- Wikimedia Commons
In the online nerd community, diversity is a hot topic.
Which is to say, every time there’s a video, article, or blogpost calling for greater ethnic, gender or sexual diversity in fiction, the comments sections and subreddits will implode with indignation.
You’d be amazed at the number of reddit rants and YouTube videos (sometimes entire channel’s-worth) dedicated to laying out why diversity and representation in media are completely unnecessary, and anyone who says otherwise is a member of a cultural Marxist cult and part of a leftist conspiracy to ruin their fun.
In nearly every comments section of a piece on diversity, a sentiment similar to this one can be found:
“They shouldn’t be forced to pander to women/minorities/sjws. They should make what they want to make!”
“Pandering” is a word that comes up quite a lot in these sorts of discussions.
They’re totally fine with diverse characters, these people (mostly guys) say, so long as it isn’t pandering to a certain group.
“They should make a female protagonist because they want to, not to please feminists,” as one redditor put it.
Artistic integrity comes up in these situations too — I’ll come back to that.
RELATED: Joe on Gamergate
Hilariously, these same people declare it “pandering” anytime a piece of media features anything that deviates from the standard gruff white antihero-centric formula that dominates so much of current entertainment.
This was seen with the releases of Dragon Age II, Mass Effect 3, and Dragon Age Inquisition, where forums full of angry straight male fans bemoaned Bioware “giving in” to the sjws by providing romance options for sexual preferences other than their own.
The same thing happened with Marvel comics after it started diversifying it’s character roster, handing Captain America’s shield to Sam Wilson, Mjlonir to Jane Foster, and the mantle of Ms. Marvel over to Kamala Khan.
The “artistic integrity” argument goes completely out the window here.
“Stop forcing diversity down our throats! Do it naturally! SJWs ruined comics!”
Apparently, most of these guys completely missed the irony in this situation.
To my fellow straight white guys, let me say this:
You have been pandered to for your entire life.
Nearly every piece of media you have ever consumed, from comics books to television to cartoons, has been tailor-made with you in mind as its primary audience.
In fact, pandering to we white guys is one of the greatest driving forces in entertainment today.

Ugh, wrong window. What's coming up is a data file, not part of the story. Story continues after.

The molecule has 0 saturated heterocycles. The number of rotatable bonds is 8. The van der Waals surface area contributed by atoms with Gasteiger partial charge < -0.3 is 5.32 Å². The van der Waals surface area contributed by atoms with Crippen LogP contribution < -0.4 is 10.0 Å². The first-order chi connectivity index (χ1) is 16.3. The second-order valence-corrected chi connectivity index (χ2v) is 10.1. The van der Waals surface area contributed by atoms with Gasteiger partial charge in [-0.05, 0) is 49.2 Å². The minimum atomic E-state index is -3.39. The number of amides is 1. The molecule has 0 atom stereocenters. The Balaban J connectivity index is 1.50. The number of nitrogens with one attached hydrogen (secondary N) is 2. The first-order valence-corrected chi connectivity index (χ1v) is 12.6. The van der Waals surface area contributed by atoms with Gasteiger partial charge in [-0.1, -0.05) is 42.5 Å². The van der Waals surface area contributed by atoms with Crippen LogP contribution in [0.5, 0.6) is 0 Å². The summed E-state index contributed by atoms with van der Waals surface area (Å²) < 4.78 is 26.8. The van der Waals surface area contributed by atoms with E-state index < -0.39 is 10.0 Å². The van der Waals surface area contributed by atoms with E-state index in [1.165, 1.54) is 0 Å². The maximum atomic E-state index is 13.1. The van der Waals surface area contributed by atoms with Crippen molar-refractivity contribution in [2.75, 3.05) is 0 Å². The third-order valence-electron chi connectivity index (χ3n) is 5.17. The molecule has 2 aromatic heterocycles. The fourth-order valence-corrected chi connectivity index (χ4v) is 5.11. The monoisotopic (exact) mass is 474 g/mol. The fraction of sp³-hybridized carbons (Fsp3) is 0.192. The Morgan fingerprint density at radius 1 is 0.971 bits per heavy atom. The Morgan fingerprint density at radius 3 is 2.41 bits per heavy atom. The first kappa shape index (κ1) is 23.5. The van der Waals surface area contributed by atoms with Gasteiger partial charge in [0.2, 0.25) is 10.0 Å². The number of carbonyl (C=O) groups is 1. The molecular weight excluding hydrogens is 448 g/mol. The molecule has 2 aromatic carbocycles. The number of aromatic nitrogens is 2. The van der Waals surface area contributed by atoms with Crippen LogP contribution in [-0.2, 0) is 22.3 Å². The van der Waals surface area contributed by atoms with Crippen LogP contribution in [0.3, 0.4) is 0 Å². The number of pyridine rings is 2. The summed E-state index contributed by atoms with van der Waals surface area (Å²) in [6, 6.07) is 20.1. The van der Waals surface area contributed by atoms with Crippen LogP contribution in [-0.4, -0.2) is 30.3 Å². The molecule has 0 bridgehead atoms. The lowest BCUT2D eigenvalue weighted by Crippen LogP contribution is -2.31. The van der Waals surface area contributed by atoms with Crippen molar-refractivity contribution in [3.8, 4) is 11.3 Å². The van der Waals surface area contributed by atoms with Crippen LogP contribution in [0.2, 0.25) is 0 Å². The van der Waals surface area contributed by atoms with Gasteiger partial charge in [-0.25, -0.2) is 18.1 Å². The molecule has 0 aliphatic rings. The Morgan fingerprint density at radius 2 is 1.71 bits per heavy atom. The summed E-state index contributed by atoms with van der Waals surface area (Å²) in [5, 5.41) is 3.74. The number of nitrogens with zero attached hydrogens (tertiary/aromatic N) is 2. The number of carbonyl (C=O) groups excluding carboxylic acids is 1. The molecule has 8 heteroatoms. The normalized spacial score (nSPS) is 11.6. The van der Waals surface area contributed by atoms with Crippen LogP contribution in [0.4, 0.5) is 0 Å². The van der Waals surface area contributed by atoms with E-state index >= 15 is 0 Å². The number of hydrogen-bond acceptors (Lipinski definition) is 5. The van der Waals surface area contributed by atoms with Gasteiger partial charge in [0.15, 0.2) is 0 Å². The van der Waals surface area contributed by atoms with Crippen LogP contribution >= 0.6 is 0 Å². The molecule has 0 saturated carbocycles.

I’d go as far to say that it’s responsible for many of the creative shortcomings of today’s media.
Pandering to us is the reason that the majority of action, sci-fi, and fantasy movies all star roughly the same character archetype, usually a scruffy white guy with the same handful of personality traits shuffled around. Triple-A video games are much the same.
- Wikimedia Commons
- A Legend of Korra screenshot
Marketing departments, wielding an enormous amount of sway over the creative process, believe that if guys, the intended audience, see a woman on the poster or game box, they’ll turn up their noses and refuses to watch/play it.
This kind of mindset is, to put it frankly, a cancer that’s rotting away at the creative core of the industry.
It’s the reason that the Legend of Korra almost didn’t get made, because Nickelodeon was afraid that a female main character would scare away young boys. Never mind that she can throw fireballs and do crazy, divine-infused martial arts that are awesome to watch, and rides a giant polar bear around.
Here’s the thing, though — this bias towards the male (and white) audience is so thoroughly ingrained into the heads of those it’s speaking to, that anytime it’s broken away from, it’s seen as a deviation, a betrayal.
Or, in some cases, it’s seen as corruption.
This is where artistic integrity comes in. They’re not against diversity in their media, they’ll argue. They’re just against it being “forced”.
The main problem with this sentiment is that the guys with this mindset would honestly rather believe that poor, innocent developers or writers were forced to include women, LGBT characters or ethnic minorities in their work to please a cabal of slavering sjws, than believe that they honestly wanted to tell those stories, or appeal to someone who isn’t them.
“I’m not against diverse characters,” is what they say outwardly, but what they say implicitly is “but why would they want to?”
RELATED: Joe reviews Metal Gear Solid V: The Phantom Pain
Well, the reason they’d want to, apart from being more creative and telling a greater variety of interesting stories, is there’s also business sense.
Artistry is vital to creative media, but they also have to make money in order to be financially sustainable.
Appealing exclusively to one demographic is one of the chief causes of the games industry’s many problems. Bloated game budgets, derivative stories with little depth, and general creative stagnation as we follow gruff, white anti-hero number thirty seven billion on his trite quest to avenge his murdered wife/daughter/girlfriend.
But then again, by their logic, doing anything other than this is too politically correct.
When it comes down to it, the angry dissenters aren’t against pandering. They’re against pandering to anyone who isn’t them, because they’ve been taught for a good portion of their life that fiction with their viewpoint at the center of everything is the default.